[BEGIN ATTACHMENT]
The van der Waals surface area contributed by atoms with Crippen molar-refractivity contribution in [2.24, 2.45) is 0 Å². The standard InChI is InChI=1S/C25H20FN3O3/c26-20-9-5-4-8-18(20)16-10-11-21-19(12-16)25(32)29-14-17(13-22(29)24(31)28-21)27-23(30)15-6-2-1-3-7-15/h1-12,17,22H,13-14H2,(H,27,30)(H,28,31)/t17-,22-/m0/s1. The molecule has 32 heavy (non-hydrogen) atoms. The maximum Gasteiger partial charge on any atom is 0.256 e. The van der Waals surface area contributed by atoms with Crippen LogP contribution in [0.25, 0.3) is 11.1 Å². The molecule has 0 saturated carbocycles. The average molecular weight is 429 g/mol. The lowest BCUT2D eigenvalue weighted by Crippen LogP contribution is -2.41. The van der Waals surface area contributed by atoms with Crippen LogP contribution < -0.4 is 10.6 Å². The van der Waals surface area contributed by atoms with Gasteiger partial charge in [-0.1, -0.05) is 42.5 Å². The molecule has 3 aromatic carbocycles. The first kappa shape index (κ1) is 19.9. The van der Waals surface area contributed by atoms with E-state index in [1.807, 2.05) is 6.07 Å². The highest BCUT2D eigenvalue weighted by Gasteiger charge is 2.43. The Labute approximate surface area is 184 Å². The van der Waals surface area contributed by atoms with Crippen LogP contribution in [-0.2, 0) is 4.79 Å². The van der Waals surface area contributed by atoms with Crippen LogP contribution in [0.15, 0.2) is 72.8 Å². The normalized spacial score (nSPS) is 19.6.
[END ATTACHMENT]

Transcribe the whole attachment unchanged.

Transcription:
The van der Waals surface area contributed by atoms with Crippen molar-refractivity contribution in [2.24, 2.45) is 0 Å². The standard InChI is InChI=1S/C25H20FN3O3/c26-20-9-5-4-8-18(20)16-10-11-21-19(12-16)25(32)29-14-17(13-22(29)24(31)28-21)27-23(30)15-6-2-1-3-7-15/h1-12,17,22H,13-14H2,(H,27,30)(H,28,31)/t17-,22-/m0/s1. The molecule has 32 heavy (non-hydrogen) atoms. The maximum Gasteiger partial charge on any atom is 0.256 e. The van der Waals surface area contributed by atoms with Crippen LogP contribution in [0.25, 0.3) is 11.1 Å². The molecule has 0 saturated carbocycles. The average molecular weight is 429 g/mol. The lowest BCUT2D eigenvalue weighted by Crippen LogP contribution is -2.41. The van der Waals surface area contributed by atoms with Crippen LogP contribution < -0.4 is 10.6 Å². The van der Waals surface area contributed by atoms with Gasteiger partial charge in [-0.1, -0.05) is 42.5 Å². The molecule has 3 aromatic carbocycles. The first kappa shape index (κ1) is 19.9. The van der Waals surface area contributed by atoms with E-state index in [1.807, 2.05) is 6.07 Å². The highest BCUT2D eigenvalue weighted by Gasteiger charge is 2.43. The Labute approximate surface area is 184 Å². The van der Waals surface area contributed by atoms with Crippen LogP contribution in [-0.2, 0) is 4.79 Å². The van der Waals surface area contributed by atoms with Crippen LogP contribution in [0.15, 0.2) is 72.8 Å². The normalized spacial score (nSPS) is 19.6.